Oscar Wilde, faced with 25 counts of 'gross indecency' for homosexual acts, began his trial on April 26, 1895.
Now, well over a century later, the Irish man is among thousands of gay and bisexual men pardoned posthumously for engaging in consensual same-sex relationships.
The famous playwright and author stands to have his criminal record wiped clean as part of a new initiative announced by the UK Department of Justice that will pardon those who were once convicted of sexual offenses that are no longer illegal. UK Justice Minister Sam Gyimah announced that a clause would be introduced to the policing and crime bill to allow for the pardon of some 59,000 deceased men found guilty of these now outdated crimes.
Consensual sexual acts between men over the age of 21 were not decriminalized in England and Wales until 1967, not being applied in Scotland until 1980 or Northern Ireland until 1982.
Same-sex sexual activity was not decriminalized in the Republic of Ireland until 1993 after a 1988 ruling stated Irish laws prohibiting male homosexual activities were in contravention of the European Convention on Human Rights.
In a symbolic gesture, however, the Department announced in 2017 that if a historical homosexual crime is no longer illegal in the UK and involved a consensual sexual act with another over the age of 16, the crime will now be deemed posthumously pardoned.
No individual case or name will be singled out, but Wilde’s is one of the best known. He was sentenced to two years of hard labor in Reading prison after his 1895 conviction for gross indecency. The evidence brought against him included that of him procuring male prostitutes.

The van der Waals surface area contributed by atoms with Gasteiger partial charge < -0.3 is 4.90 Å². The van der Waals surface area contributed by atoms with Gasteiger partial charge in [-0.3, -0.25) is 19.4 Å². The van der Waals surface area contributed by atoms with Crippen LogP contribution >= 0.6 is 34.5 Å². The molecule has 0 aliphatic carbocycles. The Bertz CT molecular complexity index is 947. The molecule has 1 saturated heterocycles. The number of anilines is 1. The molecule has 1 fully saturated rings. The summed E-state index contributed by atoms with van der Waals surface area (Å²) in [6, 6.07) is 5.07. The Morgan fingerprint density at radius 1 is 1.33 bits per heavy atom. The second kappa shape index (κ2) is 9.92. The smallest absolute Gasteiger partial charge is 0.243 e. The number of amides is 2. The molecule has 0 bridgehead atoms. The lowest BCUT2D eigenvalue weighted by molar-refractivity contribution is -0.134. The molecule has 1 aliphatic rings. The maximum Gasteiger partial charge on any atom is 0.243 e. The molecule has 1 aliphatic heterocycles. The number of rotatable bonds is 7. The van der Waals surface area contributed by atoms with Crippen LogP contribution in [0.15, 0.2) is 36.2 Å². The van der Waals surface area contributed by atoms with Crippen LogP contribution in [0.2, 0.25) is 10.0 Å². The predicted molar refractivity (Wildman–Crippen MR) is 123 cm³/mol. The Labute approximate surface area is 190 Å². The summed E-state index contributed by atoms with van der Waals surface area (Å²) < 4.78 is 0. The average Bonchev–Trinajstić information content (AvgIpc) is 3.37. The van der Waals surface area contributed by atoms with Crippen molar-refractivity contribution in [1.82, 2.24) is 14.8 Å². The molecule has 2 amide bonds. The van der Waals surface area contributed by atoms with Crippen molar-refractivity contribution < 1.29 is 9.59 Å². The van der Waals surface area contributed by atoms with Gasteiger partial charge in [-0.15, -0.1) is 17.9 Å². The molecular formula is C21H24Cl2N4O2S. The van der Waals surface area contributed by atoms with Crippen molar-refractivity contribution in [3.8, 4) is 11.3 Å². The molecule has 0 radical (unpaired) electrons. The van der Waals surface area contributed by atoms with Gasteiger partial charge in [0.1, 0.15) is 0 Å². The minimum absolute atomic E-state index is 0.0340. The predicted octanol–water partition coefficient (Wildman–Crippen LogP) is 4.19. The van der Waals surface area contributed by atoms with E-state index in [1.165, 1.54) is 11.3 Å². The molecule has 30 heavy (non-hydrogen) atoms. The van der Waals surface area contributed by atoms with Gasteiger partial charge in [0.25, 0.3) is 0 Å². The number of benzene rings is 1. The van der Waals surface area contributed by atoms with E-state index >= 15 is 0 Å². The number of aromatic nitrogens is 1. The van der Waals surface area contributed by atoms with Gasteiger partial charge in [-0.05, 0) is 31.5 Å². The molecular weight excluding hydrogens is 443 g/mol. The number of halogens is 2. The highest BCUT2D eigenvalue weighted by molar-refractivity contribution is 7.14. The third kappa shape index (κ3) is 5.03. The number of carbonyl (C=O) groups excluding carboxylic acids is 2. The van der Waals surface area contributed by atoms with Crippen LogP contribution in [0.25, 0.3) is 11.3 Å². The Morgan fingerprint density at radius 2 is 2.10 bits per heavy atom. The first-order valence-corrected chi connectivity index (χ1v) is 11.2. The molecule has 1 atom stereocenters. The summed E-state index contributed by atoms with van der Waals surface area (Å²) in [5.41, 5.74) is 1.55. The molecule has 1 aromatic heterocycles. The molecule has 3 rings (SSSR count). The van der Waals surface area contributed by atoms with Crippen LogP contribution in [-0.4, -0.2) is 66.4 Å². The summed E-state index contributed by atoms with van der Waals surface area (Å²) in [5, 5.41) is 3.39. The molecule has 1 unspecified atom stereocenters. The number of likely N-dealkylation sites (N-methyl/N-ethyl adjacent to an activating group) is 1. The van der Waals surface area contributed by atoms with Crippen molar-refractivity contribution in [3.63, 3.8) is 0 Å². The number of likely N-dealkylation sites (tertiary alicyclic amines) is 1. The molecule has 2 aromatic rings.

“It is hugely important that we pardon people convicted of historical sexual offenses who would be innocent of any crime today,” Gyimah said.
“Through pardons and the existing disregard process, we will meet our manifesto commitment to put right these wrongs.”
The announcement comes three years after famous English computer scientist Alan Turing was posthumously pardoned by the Queen for his conviction of gross indecency. Turing, who succeeded in breaking Nazi German codes during World War II, killed himself by taking cyanide in 1954 aged 41, two years after his gross indecency conviction which was related to homosexual acts.
In 2012, British Liberal Democratic politician Lord Sharkey moved to allow those convicted of the obsolete crimes who were still living to have their convictions disregarded. Up to 75,000 men had faced a gross indecency conviction until the laws were repealed. Sharkey’s amendment to the Protection of Freedoms Act 2012 allowed the 16,000 still living the right to apply to have their convictions disregarded.
The new clause would follow on from Lord Sharkey’s amendment, whereas individual cases are reassessed for those still living, a blanket pardon will be implemented for those who died.
“This is a momentous day for thousands of families up and down the UK who have been campaigning on this issue for decades,” Sharkey said
“I am very grateful for the government’s support and the support of many of my colleagues in parliament.”
“We welcome the government announcement to issue a posthumous pardon to all gay and bi men unjustly prosecuted for being who they are, but we don’t think it goes far enough,” stated Paul Twocock, director of campaigns at Stonewall, a gay rights organization.
Just 15 weeks after the debut of “The Importance of Being Earnest,” Oscar Wilde found himself in Reading Prison on charges of homosexual acts. The imprisonment was a massive turning point in his life and the culmination of a feud with his lover’s father, the Marquess of Queensbury, whom he had sued for libel after the Marquess publicly accused him of sodomy. Confined to his cell for 23 hours a day, Wilde would live just three years after his release, dying from cerebral meningitis in November 1900 at 46 years of age.
* Originally published in October 2016.